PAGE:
Image credit: TragicHipster
Weather Underground meteorologist Dr. Jeff Masters explains why those who point to the Snowpocalypse, Snowmageddon, etc. as evidence against global warming have it exactly backwards. Climate change models predict that certain areas of the world will receive even more massive snowstorms in the future, with changes patterns in air currents, air moisture, etc.
According to the National Climatic Data Center, the return period for a 22+ inch snow storm is once every 100 years--and we've had two 100-year snow storms in Philadelphia this winter. It is true that if the winter pattern of jet stream location, sea surface temperatures, etc, are suitable for a 100-year storm to form, that will increase the chances for a second such storm to occur that same year, and thus the odds have having two 100-year storms the same year are not 1 in 10,000. Still, the two huge snowstorms this winter in the Mid-Atlantic are definitely a very rare event one should see only once every few hundred years, and is something that has not occurred since modern records began in 1870. The situation is similar for Baltimore and Washington D.C. According to the National Climatic Data Center, the expected return period in the Washington D.C./Baltimore region for snowstorms with more than 16 inches of snow is about once every 25 years. This one-two punch of two major Nor'easters in one winter with 16+ inches of snow is unprecedented in the historical record for the region, which goes back to the late 1800s....(Weather Underground)
[I]f climate change is simultaneously causing an increase in ratio of snowstorms with very heavy snow to storms with ordinary amounts of snow, we could actually see an increase in very heavy snowstorms in some portions of the world. There is evidence that this is happening for winter storms in the Northeast U.S ....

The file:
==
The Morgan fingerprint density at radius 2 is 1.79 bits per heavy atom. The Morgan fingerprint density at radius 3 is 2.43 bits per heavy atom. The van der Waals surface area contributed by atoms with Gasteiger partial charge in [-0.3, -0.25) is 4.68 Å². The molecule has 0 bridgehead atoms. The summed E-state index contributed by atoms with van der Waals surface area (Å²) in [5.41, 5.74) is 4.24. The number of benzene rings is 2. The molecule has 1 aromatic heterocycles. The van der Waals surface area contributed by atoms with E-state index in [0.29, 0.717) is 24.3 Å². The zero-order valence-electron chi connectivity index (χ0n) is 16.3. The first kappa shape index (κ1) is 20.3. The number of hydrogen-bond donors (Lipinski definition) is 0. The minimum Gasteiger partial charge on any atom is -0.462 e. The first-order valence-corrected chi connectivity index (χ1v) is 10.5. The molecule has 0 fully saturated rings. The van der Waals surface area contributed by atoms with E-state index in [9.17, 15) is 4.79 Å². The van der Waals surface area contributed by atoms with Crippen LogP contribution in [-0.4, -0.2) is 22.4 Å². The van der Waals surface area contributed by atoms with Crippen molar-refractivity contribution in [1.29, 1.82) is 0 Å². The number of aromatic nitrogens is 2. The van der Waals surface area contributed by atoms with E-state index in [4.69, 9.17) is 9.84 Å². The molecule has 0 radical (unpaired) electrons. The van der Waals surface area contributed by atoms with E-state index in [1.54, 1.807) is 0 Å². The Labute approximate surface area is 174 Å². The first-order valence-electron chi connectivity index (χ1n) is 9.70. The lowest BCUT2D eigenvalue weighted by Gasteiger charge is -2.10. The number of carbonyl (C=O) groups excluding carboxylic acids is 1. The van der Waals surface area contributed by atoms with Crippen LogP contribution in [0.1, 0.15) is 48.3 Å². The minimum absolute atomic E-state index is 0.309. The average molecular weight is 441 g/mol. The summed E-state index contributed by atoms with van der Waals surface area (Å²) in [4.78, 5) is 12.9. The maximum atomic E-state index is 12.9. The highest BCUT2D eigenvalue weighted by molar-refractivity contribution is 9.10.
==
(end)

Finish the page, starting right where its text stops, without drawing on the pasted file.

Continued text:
Global warming theory predicts that global precipitation will increase, and that heavy precipitation events--the ones most likely to cause flash flooding--will also increase. This occurs because as the climate warms, evaporation of moisture from the oceans increases, resulting in more water vapor in the air. According to the 2007 Intergovernmental Panel on Climate Change (IPCC) report, water vapor in the global atmosphere has increased by about 5% over the 20th century, and 4% since 1970. This extra moisture in the air will tend to produce heavier snowstorms, assuming it is cold enough to snow. Groisman et al. (2004) found a 14% increase in heavy (top 5%) and 20% increase in very heavy (top 1%) precipitation events in the U.S. over the past 100 years, though mainly in spring and summer. However, the authors did find a significant increase in winter heavy precipitation events have occurred in the Northeast U.S. This was echoed by Changnon et al. (2006), who found, "The temporal distribution of snowstorms exhibited wide fluctuations during 1901-2000, with downward 100-yr trends in the lower Midwest, South, and West Coast. Upward trends occurred in the upper Midwest, East, and Northeast, and the national trend for 1901-2000 was upward, corresponding to trends in strong cyclonic activity."
Looks like I will be missing out on a lot of snow days. For Southern California, the climate change models predict historic droughts and a dramatic rise in extremely hot days and months.